Schola Musicorum: Medieval, but far from mid
Peter Mikulski | Thursday, October 12, 2023
Tucked away in a back corner of the DeBartolo Performing Arts Center is a room — a room which looks an awful lot like a church. That wouldn’t be out of place at Notre Dame, of course; it seems more buildings here have chapels than don’t.
But some of the things in there don’t quite add up. Unlike most churches (and most rooms at Notre Dame in general) this four story vaulted chamber doesn’t have any religious imagery. There’s no crucifix, no tabernacle, no stained glass. Another thing: it’s set up backwards. Whereas the pipe organ is usually shunted to the back of the church, this room’s pews face the organ, placed smack dab in front. The remaining space where you’d expect to find the altar is empty. Instead, it resembles a stage.
This isn’t a church, but rather a performance space designed to emulate the acoustics of one. This is the Reyes Organ and Choral Hall, the venue for Schola Musicorum’s 59th concert that was held Tuesday. Schola Musicorum is a group of Notre Dame students who study and perform Gregorian chant, Renaissance polyphony and other early choral music under the direction of Professor Alexander Blachly.
It was a great show. Professor Blachly kicked it off with a brief introduction to the music. His already resonant voice really thrummed in the hall, reverberating off the hard walls and under the high ceilings. The program was capped on both ends with an organ prelude and postlude. Both were spectacular. The soloist (Nico Tjoelker, a sacred music DMA student) really put all 2,551 pipes of the Reyes Hall’s Fritts organ to work.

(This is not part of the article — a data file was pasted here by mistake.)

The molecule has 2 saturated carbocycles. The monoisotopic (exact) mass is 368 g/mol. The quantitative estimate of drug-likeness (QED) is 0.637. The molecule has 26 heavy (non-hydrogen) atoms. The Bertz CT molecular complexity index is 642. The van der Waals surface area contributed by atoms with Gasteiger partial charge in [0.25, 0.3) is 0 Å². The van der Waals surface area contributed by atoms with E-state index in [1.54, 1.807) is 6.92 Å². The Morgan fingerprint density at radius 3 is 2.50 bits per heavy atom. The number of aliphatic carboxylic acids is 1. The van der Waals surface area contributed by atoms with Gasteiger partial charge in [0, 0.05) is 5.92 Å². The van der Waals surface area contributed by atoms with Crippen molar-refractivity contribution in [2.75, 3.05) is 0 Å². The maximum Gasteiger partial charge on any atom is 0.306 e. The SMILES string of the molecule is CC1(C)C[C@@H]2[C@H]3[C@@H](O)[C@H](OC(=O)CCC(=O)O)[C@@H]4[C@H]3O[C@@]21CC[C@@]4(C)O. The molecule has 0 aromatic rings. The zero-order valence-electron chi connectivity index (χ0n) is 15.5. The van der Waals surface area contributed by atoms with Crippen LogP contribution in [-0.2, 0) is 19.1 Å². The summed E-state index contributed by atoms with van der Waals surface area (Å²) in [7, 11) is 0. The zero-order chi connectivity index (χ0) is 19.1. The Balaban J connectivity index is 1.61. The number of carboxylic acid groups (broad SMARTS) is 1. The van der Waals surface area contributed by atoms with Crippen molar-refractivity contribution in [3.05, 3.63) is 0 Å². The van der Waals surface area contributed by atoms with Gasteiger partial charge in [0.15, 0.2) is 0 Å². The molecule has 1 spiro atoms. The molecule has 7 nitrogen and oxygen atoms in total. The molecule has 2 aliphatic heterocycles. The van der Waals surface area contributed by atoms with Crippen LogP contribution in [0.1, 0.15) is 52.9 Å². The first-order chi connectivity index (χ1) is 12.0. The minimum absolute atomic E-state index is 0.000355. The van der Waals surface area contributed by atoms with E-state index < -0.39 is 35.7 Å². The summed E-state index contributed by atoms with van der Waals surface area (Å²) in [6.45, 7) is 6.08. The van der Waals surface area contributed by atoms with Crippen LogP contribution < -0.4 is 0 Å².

After the prelude, we were all on the edge of our seats — no, the edge of our pews. The organ, and even Professor Blachly’s speech, sounded incredible in the hall’s faux cathedral acoustics, and we couldn’t wait to hear the effect of 18 voices in the space. We weren’t disappointed.
The program alternated between music from a 12th century German manuscript and a variety of other Medieval and Renaissance composers, as well as switching between chant and polyphonic styles. All of it was performed extremely well. The blend of voices was particularly remarkable, and the handful of cantors who led certain numbers really excelled.
Midterms is always a busy time for music at universities. The music each ensemble started working on when they got here is now ready, and a slew of concerts comes all at once. Just in the past week alone, Notre Dame hosted this performance, the Notre Dame Symphony Orchestra’s big show, Laura Colladant’s “Liederabend” and four different recitals.
In general, fall is a boom time for classical music everywhere — the symphony orchestras and their players return from summer residencies and music festivals, the season’s program is announced and begins, etc. However, the first show of the Metropolitan Opera in New York — one of the season’s gems — is a big deal for many people other than just classical music heads. It’s a staple event for fashion magazines, gossip rags and the Real Housewives of New York too. It’s just as much about the socialites in the audience as it is about the composers and performers on stage.
Sadly, the Schola Musicorum concert seriously underdelivered on Bravo TV champagne-tossing drama. Maybe there was some slight resentment towards me whenever I sniffed my runny nose and some animosity towards the man who accidentally sat in one of the pews that creaked whenever he shifted his weight. But really, everyone at the concert was excruciatingly polite.
In regards to fashion and beauty, if my fellow patrons at this show were any indicator, the big trends of Fall/Winter 2023 will be: for girls, wearing floral dresses in modest lengths and generally dressing like Vatican II never happened; for boys, wearing rectangular glasses with wire frames at the very tip of the nose; for women, having long white hair neatly kempt and styled down or in loose braids; and for men, specifically men’s fragrances, smelling strongly of shaving cream and a little bit like beef.